A graph is a diagram of points and lines connected to the points. It has at least one line joining a set of two vertices with no vertex connecting itself. The concept of graphs in graph theory stands up on some basic terms such as point, line, vertex, edge, degree of vertices, properties of graphs, etc. Here, in this chapter, we will cover these fundamentals of graph theory.

**Point**

**A point** is a particular position in a one-dimensional, two-dimensional, or three-dimensional space. For better understanding, a point can be denoted by an alphabet. It can be represented with a dot.

**Example**

Here, the dot is a point named ‘a’.

**Line**

A **Line** is a connection between two points. It can be represented with a solid line.

**Example**

Here, ‘a’ and ‘b’ are the points. The link between these two points is called a line.

**Vertex**

A vertex is a point where multiple lines meet. It is also called a **node**. Similar to points, a vertex is also denoted by an alphabet.

**Example**

Here, the vertex is named with an alphabet ‘a’.

**Edge**

An edge is the mathematical term for a line that connects two vertices. Many edges can be formed from a single vertex. Without a vertex, an edge cannot be formed. There must be a starting vertex and an ending vertex for an edge.

**Example**

Here, ‘a’ and ‘b’ are the two vertices and the link between them is called an edge.

**Graph**

A graph ‘G’ is defined as G = (V, E) Where V is a set of all vertices and E is a set of all edges in the graph.

**Example 1**

In the above example, ab, ac, cd, and bd are the edges of the graph. Similarly, a, b, c, and d are the vertices of the graph.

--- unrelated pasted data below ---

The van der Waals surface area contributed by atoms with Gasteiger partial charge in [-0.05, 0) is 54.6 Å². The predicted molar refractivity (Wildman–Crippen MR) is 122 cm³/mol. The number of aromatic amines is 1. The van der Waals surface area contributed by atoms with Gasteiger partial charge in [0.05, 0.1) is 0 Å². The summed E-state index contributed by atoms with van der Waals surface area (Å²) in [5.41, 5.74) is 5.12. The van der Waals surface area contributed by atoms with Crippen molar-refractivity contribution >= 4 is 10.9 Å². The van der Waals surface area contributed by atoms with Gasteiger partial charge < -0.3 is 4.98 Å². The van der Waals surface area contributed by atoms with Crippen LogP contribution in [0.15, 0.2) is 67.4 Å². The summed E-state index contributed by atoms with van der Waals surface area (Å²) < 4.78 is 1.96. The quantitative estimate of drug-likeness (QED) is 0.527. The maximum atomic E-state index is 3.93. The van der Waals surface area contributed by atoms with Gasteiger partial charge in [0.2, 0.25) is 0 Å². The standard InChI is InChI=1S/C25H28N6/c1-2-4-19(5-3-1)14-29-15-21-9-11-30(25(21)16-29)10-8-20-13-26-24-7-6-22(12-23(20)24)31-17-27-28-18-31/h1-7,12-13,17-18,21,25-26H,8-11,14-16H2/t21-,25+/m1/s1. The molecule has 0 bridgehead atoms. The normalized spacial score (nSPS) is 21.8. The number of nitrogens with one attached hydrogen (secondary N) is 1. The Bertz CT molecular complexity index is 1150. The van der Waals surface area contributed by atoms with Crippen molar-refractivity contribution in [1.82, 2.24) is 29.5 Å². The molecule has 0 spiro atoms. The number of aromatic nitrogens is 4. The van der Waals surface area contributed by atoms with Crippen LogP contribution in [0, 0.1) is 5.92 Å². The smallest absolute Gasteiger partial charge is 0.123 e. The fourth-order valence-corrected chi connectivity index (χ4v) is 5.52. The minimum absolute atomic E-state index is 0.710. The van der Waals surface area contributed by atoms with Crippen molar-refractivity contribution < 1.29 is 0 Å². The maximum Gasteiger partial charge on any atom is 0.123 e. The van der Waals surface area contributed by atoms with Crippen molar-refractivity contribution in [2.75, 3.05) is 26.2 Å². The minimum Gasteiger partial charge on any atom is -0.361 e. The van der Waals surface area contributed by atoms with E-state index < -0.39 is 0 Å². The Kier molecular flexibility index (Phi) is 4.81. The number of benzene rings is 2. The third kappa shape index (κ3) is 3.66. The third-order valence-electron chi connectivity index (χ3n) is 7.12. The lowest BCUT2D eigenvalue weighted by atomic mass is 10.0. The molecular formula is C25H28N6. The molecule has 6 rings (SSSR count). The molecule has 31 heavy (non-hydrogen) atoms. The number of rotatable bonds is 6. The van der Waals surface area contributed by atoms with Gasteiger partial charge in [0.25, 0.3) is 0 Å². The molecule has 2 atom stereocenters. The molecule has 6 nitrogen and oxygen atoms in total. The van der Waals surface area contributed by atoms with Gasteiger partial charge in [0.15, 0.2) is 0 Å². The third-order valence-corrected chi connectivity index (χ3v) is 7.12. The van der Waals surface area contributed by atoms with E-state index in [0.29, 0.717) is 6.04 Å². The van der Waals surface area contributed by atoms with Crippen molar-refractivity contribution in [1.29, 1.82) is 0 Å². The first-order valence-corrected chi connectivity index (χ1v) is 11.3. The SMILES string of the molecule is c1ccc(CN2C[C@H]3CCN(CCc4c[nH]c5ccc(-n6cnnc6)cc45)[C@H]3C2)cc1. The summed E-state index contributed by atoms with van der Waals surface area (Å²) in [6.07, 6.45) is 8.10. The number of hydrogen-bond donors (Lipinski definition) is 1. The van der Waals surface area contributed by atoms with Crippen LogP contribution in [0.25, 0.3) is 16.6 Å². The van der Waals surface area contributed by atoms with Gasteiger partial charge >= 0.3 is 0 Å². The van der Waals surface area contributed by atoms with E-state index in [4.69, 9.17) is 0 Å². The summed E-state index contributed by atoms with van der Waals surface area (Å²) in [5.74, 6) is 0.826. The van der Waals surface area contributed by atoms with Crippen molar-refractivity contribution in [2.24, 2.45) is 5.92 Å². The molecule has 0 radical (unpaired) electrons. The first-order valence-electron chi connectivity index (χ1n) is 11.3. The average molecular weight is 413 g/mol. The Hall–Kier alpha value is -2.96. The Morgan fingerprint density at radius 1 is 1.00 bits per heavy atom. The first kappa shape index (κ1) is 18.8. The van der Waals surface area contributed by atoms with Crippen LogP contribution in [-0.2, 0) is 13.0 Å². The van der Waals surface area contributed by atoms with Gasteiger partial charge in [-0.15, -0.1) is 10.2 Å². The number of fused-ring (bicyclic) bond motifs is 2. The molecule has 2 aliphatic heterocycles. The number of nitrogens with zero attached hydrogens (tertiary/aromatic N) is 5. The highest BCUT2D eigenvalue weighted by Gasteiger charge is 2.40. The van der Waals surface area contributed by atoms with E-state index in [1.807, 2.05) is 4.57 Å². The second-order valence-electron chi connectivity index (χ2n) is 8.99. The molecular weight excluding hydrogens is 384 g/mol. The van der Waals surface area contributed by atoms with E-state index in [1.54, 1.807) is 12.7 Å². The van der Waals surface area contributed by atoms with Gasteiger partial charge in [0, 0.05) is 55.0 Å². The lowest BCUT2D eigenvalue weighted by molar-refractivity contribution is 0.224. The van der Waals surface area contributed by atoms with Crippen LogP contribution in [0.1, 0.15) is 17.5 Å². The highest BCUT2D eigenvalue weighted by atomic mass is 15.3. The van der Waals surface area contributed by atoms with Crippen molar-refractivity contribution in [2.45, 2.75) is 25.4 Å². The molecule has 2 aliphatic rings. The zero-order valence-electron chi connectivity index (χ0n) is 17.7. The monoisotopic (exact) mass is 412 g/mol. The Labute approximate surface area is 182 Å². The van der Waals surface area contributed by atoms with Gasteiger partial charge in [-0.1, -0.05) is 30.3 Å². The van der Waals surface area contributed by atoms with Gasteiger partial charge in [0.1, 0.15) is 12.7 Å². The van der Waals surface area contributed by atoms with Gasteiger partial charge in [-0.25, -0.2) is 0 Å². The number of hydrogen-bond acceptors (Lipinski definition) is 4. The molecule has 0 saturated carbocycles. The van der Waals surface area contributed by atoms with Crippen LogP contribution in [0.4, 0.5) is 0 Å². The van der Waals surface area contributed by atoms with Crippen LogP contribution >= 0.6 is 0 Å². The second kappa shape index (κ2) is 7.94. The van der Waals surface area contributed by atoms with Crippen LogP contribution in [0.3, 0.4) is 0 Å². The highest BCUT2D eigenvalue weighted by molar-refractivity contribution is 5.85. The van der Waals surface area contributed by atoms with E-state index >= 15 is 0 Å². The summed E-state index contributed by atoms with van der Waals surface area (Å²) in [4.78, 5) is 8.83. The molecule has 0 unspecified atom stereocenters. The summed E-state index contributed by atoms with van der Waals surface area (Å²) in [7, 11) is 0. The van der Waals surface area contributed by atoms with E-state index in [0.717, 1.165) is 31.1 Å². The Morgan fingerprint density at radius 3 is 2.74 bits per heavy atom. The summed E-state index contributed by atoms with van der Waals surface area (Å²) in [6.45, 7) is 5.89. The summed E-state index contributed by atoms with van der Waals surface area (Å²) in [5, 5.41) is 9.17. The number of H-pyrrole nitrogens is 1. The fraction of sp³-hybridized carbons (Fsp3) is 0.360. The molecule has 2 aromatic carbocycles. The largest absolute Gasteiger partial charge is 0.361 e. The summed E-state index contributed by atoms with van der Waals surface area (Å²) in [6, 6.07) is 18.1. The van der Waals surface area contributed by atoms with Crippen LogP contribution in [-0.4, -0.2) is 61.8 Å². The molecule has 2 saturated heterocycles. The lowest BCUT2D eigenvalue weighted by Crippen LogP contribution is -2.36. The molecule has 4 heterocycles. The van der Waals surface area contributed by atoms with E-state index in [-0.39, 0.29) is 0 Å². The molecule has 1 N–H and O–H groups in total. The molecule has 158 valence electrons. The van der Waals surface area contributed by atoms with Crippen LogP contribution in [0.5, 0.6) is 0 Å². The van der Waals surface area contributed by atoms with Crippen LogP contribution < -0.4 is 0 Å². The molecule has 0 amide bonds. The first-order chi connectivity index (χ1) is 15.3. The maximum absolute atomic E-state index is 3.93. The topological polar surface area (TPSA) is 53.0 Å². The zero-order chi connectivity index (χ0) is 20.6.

**Example 2**

In this graph, there are four vertices a, b, c, and d, and four edges ab, ac, ad, and cd.

**Loop**

In a graph, if an edge is drawn from vertex to itself, it is called a loop.

**Example 1**

In the above graph, V is a vertex for which it has an edge (V, V) forming a loop.

**Example 2**

In this graph, there are two loops which are formed at vertex a, and vertex b.

**Degree of Vertex**

It is the number of vertices adjacent to a vertex V.

**Notation** − deg(V).

In a simple graph with n number of vertices, the degree of any vertices is −

deg(v) ≤ n – 1 ∀ v ∈ G

A vertex can form an edge with all other vertices except by itself. So the degree of a vertex will be up to the **number of vertices in the graph minus 1**. This 1 is for the self-vertex as it cannot form a loop by itself. If there is a loop at any of the vertices, then it is not a Simple Graph.

Degree of vertex can be considered under two cases of graphs −

- Undirected Graph
- Directed Graph

**Degree of Vertex in an Undirected Graph**

An undirected graph has no directed edges. Consider the following examples.

**Example 1**

Take a look at the following graph −

In the above Undirected Graph,

· deg(a) = 2, as there are 2 edges meeting at vertex ‘a’.

· deg(b) = 3, as there are 3 edges meeting at vertex ‘b’.

· deg(c) = 1, as there is 1 edge formed at vertex ‘c’

So ‘c’ is a **pendent vertex**.

· deg(d) = 2, as there are 2 edges meeting at vertex ‘d’.

· deg(e) = 0, as there are 0 edges formed at vertex ‘e’.

So ‘e’ is an **isolated vertex**.

**Example 2**

Take a look at the following graph −

In the above graph,

deg(a) = 2, deg(b) = 2, deg(c) = 2, deg(d) = 2, and deg(e) = 0.

The vertex ‘e’ is an isolated vertex. The graph does not have any pendent vertex.

**Degree of Vertex in a Directed Graph**

In a directed graph, each vertex has an **indegree** and an **outdegree**.

**Indegree of a Graph**

· Indegree of vertex V is the number of edges which are coming into the vertex V.

· **Notation** − deg^{−}(V).

**Outdegree of a Graph**

· Outdegree of vertex V is the number of edges which are going out from the vertex V.

· **Notation** − deg^{+}(V).

Consider the following examples.

**Example 1**

Take a look at the following directed graph. Vertex ‘a’ has two edges, ‘ad’ and ‘ab’, which are going outwards. Hence its outdegree is 2. Similarly, there is an edge ‘ga’, coming towards vertex ‘a’. Hence the indegree of ‘a’ is 1.